Starting a Song From the Title

Play Perform Promote Noisy Clan

Creating a song starting from the title is a time tested way of writing a song. One of the great positives of writing from the title is that it focuses on your writing. You already know what the song should be about and it makes it easier to stay on track.  It is amazing how often you can write a song and not be sure what it is really about, even when you feel like you are finished. Writing from the title helps prevent that.

To start writing from the title, you will obviously need to come up with a title.  Preferably a title that grabs attention. The title of a song is often featured either at the start or end of the chorus, and often encapsulates the theme of the song. It is typically the main hook of the song. If possible, the lyric should grab attention even before being backed by music and a performance.  

Harmonious Beginnings: 5 ways to find your title

1. The Copycat

You could always just use an existing title. ‘Blue moon’, ‘Tie a Yellow Ribbon Round the Ole Oak Tree’, 'Shape of You' … take your pick. Copyright law doesn’t protect titles, and you will frequently find songs with the same title. Searching on Spotify shows multiple songs with ‘Home’ as the title, and ‘Without you’ is also very popular. Of course, I wouldn’t recommend reusing a title unless it really captures what you are trying to communicate in your song. Why waste the opportunity to have a unique and interesting title?!


2. Ambiguous Appellation

The title doesn’t have to show up in the song. ‘Bohemian Rhapsody’ and ‘Smells like Teen Spirit’ are two examples of song titles that are never uttered during the song.  Of course, these are songs from two massively successful bands that can do whatever they want, but it is an option you could consider.


3. Treasure Trove Trademarks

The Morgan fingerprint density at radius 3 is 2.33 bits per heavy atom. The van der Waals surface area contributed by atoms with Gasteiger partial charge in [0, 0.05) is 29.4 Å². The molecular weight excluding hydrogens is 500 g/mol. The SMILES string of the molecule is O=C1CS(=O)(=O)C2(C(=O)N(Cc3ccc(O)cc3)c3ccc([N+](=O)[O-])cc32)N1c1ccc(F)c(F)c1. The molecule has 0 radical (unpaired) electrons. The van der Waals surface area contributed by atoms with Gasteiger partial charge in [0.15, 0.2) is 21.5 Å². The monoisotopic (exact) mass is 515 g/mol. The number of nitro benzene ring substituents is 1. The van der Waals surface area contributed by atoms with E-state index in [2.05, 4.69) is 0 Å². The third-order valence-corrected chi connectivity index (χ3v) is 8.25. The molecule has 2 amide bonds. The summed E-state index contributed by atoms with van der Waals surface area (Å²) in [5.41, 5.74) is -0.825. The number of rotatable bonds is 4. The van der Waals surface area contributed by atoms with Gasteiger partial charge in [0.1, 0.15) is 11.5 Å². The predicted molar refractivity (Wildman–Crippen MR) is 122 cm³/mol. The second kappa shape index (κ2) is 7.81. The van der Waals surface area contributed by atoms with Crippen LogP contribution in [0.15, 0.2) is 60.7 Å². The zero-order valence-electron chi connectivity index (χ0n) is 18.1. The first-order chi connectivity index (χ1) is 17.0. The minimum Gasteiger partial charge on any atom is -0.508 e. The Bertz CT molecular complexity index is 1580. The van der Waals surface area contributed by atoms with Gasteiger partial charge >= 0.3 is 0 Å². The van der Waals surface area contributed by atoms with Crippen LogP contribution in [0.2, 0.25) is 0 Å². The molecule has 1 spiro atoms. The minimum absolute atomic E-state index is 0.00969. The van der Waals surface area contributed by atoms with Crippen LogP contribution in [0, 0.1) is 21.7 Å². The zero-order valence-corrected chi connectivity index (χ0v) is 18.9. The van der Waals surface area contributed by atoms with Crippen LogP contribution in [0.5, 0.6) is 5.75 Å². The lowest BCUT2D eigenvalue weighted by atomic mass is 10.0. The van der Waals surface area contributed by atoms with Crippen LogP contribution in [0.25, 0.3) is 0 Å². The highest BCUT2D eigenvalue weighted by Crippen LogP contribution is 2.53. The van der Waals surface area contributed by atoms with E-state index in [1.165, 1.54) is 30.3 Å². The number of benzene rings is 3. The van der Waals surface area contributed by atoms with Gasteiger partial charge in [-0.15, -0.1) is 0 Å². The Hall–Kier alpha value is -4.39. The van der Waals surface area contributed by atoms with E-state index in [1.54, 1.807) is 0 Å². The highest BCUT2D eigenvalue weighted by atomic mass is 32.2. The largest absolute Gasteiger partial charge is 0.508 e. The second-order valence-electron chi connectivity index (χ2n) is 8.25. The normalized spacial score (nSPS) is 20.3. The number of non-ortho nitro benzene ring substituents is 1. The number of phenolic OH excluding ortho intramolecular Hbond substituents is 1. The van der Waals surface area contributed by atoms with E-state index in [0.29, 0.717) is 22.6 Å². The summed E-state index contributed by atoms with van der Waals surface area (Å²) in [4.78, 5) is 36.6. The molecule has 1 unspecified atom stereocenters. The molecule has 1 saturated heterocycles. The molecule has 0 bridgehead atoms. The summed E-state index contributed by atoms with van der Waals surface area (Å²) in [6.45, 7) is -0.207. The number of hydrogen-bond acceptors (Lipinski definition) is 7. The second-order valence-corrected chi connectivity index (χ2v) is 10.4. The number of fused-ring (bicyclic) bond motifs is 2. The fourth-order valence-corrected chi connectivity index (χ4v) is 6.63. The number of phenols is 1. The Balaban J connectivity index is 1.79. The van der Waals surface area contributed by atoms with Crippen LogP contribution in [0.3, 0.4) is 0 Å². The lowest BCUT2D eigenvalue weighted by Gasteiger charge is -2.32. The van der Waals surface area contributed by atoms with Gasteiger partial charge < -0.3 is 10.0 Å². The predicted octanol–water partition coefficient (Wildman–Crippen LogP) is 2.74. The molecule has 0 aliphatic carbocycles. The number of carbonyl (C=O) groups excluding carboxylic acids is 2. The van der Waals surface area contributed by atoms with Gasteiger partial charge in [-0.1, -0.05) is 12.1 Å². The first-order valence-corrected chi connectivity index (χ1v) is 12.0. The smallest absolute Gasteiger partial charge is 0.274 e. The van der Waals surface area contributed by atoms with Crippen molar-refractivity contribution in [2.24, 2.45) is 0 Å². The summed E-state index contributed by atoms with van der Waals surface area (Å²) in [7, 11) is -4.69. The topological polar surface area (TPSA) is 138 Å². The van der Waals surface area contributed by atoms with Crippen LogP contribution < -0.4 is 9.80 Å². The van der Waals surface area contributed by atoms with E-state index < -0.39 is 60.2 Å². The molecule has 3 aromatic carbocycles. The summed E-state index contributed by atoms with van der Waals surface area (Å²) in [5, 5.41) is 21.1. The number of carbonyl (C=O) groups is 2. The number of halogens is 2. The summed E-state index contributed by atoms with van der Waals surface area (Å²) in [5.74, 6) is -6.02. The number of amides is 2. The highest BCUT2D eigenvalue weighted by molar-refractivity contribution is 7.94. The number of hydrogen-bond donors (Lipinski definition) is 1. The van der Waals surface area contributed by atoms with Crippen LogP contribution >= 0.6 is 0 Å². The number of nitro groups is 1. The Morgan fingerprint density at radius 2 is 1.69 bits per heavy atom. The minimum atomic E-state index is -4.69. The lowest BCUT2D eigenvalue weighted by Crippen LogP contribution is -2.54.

Start by making a list of potential titles. These can be short phrases or words that grab the attention. If the title can evoke emotion or mood that will help to do more work for the song. 

As a practice it is helpful to keep a list of phrases that grab your attention. These might be something that you have heard or captured previously and thought “Oh that is interesting, I am going to keep that.” It could be something that you read in a book/poem or heard in a movie or overheard others saying. Wherever you find interesting ideas, if you write them down, save a voice memo, or keep a file or notebook of these ideas, it will help you later when you are looking for inspiration.*


4. Generic Generators 

You could always use an online song title generator. Simply roll the dice on one of these sites to create a new song title for your song. 


5. Mysterious Metaphors

A more deliberate way to come up with titles is playing with metaphors. Metaphors bring to light connections between two ideas which are not immediately apparent.  A good way to discover metaphors is to ask two questions:


  1. What characteristics does my idea have?
  2. What else has those characteristics?

There are numerous exercises to help jump start metaphors. One effective method is to create a list of 10 interesting verbs and another list of 10 engaging nouns. Then simply mix and match the verb and noun combinations to see what metaphor pops up. There are a couple of other forced combinations of verbs, adjectives and nouns that can help jumpstart your title generation. As an example: verb-striding and noun-sugar, becomes “Your Sugar Strides.” A rarely heard metaphor that has a fun rhythm to it.

When you have a title which you like that has some unique creative angle to it, you need to create music to go with the title.

First, see if there is a rhythm inherent in the title. Try repeating the title out loud to yourself and getting it on your tongue. Does it have a rhythm or flavor that comes out when you speak and repeat the title? 

Second, try singing the title, treat this as if you are creating an advertising jingle. Make it as catchy and interesting as possible. What does the title say? Does your rhythm and melody support that message? If you repeat the title a couple of times, does it flow naturally? 

Third, if you find a melody that you think is interesting try singing and recording your efforts varying the rhythm and timing 4 or 5 different ways.  These little experiments can lead to interesting places and give you the bones of a song which can then be fleshed out later.

As mentioned, titles are often featured in the chorus. By starting with the title to focus the song and featuring the title in the chorus (the repeating element in the song) with a rhythm and catchy melody that harmonizes perfectly with the title lyric you are well on the way to writing a memorable song. Use some of the other tools, melody or harmony, that we have discussed to complete the rest of the song. 

*I personally have just been walking the streets of Edinburgh and often see buses with their destination digitally displayed passing by, quite often these destinations get written down into the notes app on my phone. I can’t share these with you in case I become famous one day and want to use them… But I would highly recommend it!

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